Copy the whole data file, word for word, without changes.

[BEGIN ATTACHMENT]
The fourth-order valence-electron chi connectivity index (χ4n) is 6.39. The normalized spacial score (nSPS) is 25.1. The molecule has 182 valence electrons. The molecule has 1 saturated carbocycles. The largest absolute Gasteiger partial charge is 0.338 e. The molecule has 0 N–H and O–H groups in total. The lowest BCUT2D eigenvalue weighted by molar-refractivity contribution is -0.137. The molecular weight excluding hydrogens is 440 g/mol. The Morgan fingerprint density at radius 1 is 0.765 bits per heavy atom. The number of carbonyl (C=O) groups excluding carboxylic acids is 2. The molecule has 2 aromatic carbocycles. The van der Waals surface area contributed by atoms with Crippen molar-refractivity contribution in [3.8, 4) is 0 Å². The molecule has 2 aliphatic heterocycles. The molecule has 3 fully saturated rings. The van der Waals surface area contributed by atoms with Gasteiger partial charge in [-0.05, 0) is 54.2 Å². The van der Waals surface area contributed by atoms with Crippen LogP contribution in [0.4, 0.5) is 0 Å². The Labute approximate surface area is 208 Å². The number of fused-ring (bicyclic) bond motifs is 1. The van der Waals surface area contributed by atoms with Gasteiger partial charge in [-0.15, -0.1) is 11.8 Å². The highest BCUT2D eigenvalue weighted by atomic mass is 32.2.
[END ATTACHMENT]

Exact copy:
The fourth-order valence-electron chi connectivity index (χ4n) is 6.39. The normalized spacial score (nSPS) is 25.1. The molecule has 182 valence electrons. The molecule has 1 saturated carbocycles. The largest absolute Gasteiger partial charge is 0.338 e. The molecule has 0 N–H and O–H groups in total. The lowest BCUT2D eigenvalue weighted by molar-refractivity contribution is -0.137. The molecular weight excluding hydrogens is 440 g/mol. The Morgan fingerprint density at radius 1 is 0.765 bits per heavy atom. The number of carbonyl (C=O) groups excluding carboxylic acids is 2. The molecule has 2 aromatic carbocycles. The van der Waals surface area contributed by atoms with Crippen molar-refractivity contribution in [3.8, 4) is 0 Å². The molecule has 2 aliphatic heterocycles. The molecule has 3 fully saturated rings. The van der Waals surface area contributed by atoms with Gasteiger partial charge in [-0.05, 0) is 54.2 Å². The van der Waals surface area contributed by atoms with Crippen LogP contribution in [0.4, 0.5) is 0 Å². The Labute approximate surface area is 208 Å². The number of fused-ring (bicyclic) bond motifs is 1. The van der Waals surface area contributed by atoms with Gasteiger partial charge in [-0.15, -0.1) is 11.8 Å². The highest BCUT2D eigenvalue weighted by atomic mass is 32.2.